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Jesse James Mistresses: Tat Fashion Fight?

Story written by Katrina Szish, Style Contributor for CBS News' The Early Show.

Who would rule the runway in a Zoolander-esque tattoo walk-off between Jesse James' alleged mistresses Michelle "Bombshell" McGee, Melissa Smith and his ex-wife Janine Lindemulder? If you ask celeb stylist and reality TV star Robert Verdi, the answer is neither. "Tattoos are hard to call fashion," explains Verdi. "Fashion is ever-changing, and tattoos are permanent, so they are inherently unfashionable."

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Yet the fashion industry doesn't frown on tattoos. French-Canadian model Eve Salvail catapulted to fame in the 90s when the dragon on her scalp caught the eye of Jean-Paul Gaultier; Rodarte designers Kate and Laura Mulleavy covered models in tattoo-inspired body paint for their Spring 2010 show; and fashion editors don't bat a painted eyelash when inked models hit catwalks in couture. The taboo of tattoos is long gone. However, there is an indelible line that can easily be crossed, taking ink-bearers from fashionable to freakish.

"To a certain extent, tats are no different from permanent hair dye or a boob job. They're designed to enhance your natural appearance," says Polly Blitzer, beauty expert and founder of BeautyBlitz.com. "But all-over ink is a counter-culture statement, and covering yourself in ink says 'notice these, not me,' which is a red flag that there are deeper insecurity issues."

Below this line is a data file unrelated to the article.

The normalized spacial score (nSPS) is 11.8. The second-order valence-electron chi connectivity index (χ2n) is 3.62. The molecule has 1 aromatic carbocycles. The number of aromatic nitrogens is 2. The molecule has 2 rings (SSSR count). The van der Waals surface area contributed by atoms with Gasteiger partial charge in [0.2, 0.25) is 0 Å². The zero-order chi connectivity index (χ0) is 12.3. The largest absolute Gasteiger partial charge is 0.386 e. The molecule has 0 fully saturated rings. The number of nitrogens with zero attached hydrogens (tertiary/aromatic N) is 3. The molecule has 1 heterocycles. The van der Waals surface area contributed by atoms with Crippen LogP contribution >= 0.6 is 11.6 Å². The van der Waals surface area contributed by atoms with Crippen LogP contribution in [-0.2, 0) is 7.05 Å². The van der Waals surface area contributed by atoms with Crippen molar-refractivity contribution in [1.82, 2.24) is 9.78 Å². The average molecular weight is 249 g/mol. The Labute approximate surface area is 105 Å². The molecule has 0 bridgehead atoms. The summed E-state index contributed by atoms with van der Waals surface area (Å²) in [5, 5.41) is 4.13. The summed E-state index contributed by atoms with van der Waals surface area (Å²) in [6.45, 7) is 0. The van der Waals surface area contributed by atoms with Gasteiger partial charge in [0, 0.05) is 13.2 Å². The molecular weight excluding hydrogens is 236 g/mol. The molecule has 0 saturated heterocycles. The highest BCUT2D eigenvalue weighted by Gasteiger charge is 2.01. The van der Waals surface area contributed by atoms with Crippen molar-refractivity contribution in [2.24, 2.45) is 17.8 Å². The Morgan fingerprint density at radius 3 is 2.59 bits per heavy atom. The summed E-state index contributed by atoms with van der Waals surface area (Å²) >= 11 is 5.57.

And notice these women we do, for better or for worse.

However if winning the walk-off were based on ink quantity and controversy, tattoo model McGee - needled from her eyes to her armpits -- would surely take the prize, boasting more tattoos than even the gossip mongers can count.

Porn star Lindemulder retains a fair amount of untainted skin including an ink-free face, and her cherry blossoms, butterflies and daisies seem innocuous compared to McGee's snakes, spiders and alleged white supremacist tattoos (McGee denies the claim). Smith's star and hibiscus flower also pale in comparison.

"I love the artistry of tattoos," Verdi admits, "But a woman's body is curvy and fluid, and I've always felt that tattoos often take away from the natural beauty of the female form."

Whether you see tattoos as art or armor, fashion or fetish, at what point does a stylized statement of individuality -- a one-of-a-kind accessory - become something entirely different? James himself, proud owner of more than 30 tattoos, has "Pay Up Sucker" inscribed on his right palm - permanent words that suddenly have new meaning.



Story written by Katrina Szish, Style Contributor for CBS News' The Early Show.
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